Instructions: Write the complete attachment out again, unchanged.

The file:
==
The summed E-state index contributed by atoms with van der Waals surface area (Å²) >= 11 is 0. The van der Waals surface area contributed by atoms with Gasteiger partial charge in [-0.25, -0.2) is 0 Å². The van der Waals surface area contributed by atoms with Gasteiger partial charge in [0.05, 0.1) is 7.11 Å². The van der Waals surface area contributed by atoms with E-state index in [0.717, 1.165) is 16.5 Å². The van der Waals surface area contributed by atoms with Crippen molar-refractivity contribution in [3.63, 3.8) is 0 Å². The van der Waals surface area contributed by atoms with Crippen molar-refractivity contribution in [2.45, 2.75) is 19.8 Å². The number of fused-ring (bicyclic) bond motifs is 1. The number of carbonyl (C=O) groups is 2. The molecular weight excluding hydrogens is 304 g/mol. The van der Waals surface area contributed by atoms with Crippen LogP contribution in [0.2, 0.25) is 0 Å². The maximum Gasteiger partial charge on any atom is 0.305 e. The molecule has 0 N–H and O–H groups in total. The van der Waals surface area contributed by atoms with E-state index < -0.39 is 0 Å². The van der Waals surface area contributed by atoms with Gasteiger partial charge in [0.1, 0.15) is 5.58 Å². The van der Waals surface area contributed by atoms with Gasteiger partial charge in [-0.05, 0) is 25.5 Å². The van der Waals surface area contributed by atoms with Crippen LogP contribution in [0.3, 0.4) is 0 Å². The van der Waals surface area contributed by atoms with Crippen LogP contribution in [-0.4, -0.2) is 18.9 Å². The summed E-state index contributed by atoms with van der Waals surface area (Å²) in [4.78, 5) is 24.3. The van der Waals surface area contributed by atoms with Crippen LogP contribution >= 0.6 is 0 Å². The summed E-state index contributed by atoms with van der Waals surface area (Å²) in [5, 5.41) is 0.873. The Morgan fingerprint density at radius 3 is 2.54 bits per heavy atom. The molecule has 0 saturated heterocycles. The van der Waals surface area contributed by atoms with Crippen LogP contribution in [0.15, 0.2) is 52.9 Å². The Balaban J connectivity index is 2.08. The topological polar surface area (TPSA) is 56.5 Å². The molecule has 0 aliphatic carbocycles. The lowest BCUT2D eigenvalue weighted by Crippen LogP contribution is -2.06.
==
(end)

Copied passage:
The summed E-state index contributed by atoms with van der Waals surface area (Å²) >= 11 is 0. The van der Waals surface area contributed by atoms with Gasteiger partial charge in [-0.25, -0.2) is 0 Å². The van der Waals surface area contributed by atoms with Gasteiger partial charge in [0.05, 0.1) is 7.11 Å². The van der Waals surface area contributed by atoms with E-state index in [0.717, 1.165) is 16.5 Å². The van der Waals surface area contributed by atoms with Crippen molar-refractivity contribution in [3.63, 3.8) is 0 Å². The van der Waals surface area contributed by atoms with Crippen molar-refractivity contribution in [2.45, 2.75) is 19.8 Å². The number of fused-ring (bicyclic) bond motifs is 1. The number of carbonyl (C=O) groups is 2. The molecular weight excluding hydrogens is 304 g/mol. The van der Waals surface area contributed by atoms with Crippen LogP contribution in [0.2, 0.25) is 0 Å². The maximum Gasteiger partial charge on any atom is 0.305 e. The molecule has 0 N–H and O–H groups in total. The van der Waals surface area contributed by atoms with E-state index < -0.39 is 0 Å². The van der Waals surface area contributed by atoms with Gasteiger partial charge in [0.1, 0.15) is 5.58 Å². The van der Waals surface area contributed by atoms with Gasteiger partial charge in [-0.05, 0) is 25.5 Å². The van der Waals surface area contributed by atoms with Crippen LogP contribution in [0.3, 0.4) is 0 Å². The van der Waals surface area contributed by atoms with Crippen LogP contribution in [-0.4, -0.2) is 18.9 Å². The summed E-state index contributed by atoms with van der Waals surface area (Å²) in [4.78, 5) is 24.3. The van der Waals surface area contributed by atoms with Crippen LogP contribution >= 0.6 is 0 Å². The summed E-state index contributed by atoms with van der Waals surface area (Å²) in [5, 5.41) is 0.873. The Morgan fingerprint density at radius 3 is 2.54 bits per heavy atom. The molecule has 0 saturated heterocycles. The van der Waals surface area contributed by atoms with Crippen LogP contribution in [0.15, 0.2) is 52.9 Å². The Balaban J connectivity index is 2.08. The topological polar surface area (TPSA) is 56.5 Å². The molecule has 0 aliphatic carbocycles. The lowest BCUT2D eigenvalue weighted by Crippen LogP contribution is -2.06.